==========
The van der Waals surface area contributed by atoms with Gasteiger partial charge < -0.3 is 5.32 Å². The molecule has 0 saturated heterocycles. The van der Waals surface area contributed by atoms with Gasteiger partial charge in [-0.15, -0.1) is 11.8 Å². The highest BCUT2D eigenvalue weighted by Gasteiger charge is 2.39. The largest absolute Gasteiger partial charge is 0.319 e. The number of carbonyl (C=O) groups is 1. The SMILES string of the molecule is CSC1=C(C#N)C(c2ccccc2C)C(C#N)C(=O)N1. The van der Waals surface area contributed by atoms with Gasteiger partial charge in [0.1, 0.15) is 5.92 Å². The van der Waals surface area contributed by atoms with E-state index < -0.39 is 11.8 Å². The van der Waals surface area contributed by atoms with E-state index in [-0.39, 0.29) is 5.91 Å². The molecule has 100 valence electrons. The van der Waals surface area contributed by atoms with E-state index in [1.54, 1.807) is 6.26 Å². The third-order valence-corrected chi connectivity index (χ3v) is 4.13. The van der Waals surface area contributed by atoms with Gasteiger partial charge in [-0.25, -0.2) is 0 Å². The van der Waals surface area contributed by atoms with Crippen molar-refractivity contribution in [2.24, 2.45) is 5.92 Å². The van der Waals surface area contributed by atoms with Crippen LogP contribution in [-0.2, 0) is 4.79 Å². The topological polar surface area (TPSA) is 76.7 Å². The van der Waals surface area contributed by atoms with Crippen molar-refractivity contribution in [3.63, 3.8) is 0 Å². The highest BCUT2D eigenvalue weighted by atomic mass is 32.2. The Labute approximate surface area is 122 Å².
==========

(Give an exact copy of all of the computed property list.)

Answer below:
The van der Waals surface area contributed by atoms with Gasteiger partial charge < -0.3 is 5.32 Å². The molecule has 0 saturated heterocycles. The van der Waals surface area contributed by atoms with Gasteiger partial charge in [-0.15, -0.1) is 11.8 Å². The highest BCUT2D eigenvalue weighted by Gasteiger charge is 2.39. The largest absolute Gasteiger partial charge is 0.319 e. The number of carbonyl (C=O) groups is 1. The SMILES string of the molecule is CSC1=C(C#N)C(c2ccccc2C)C(C#N)C(=O)N1. The van der Waals surface area contributed by atoms with Gasteiger partial charge in [0.1, 0.15) is 5.92 Å². The van der Waals surface area contributed by atoms with E-state index < -0.39 is 11.8 Å². The van der Waals surface area contributed by atoms with E-state index in [-0.39, 0.29) is 5.91 Å². The molecule has 100 valence electrons. The van der Waals surface area contributed by atoms with E-state index in [1.54, 1.807) is 6.26 Å². The third-order valence-corrected chi connectivity index (χ3v) is 4.13. The van der Waals surface area contributed by atoms with Gasteiger partial charge in [-0.25, -0.2) is 0 Å². The van der Waals surface area contributed by atoms with Crippen molar-refractivity contribution in [2.24, 2.45) is 5.92 Å². The van der Waals surface area contributed by atoms with Crippen LogP contribution in [-0.2, 0) is 4.79 Å². The topological polar surface area (TPSA) is 76.7 Å². The van der Waals surface area contributed by atoms with Crippen molar-refractivity contribution in [3.63, 3.8) is 0 Å². The highest BCUT2D eigenvalue weighted by atomic mass is 32.2. The Labute approximate surface area is 122 Å².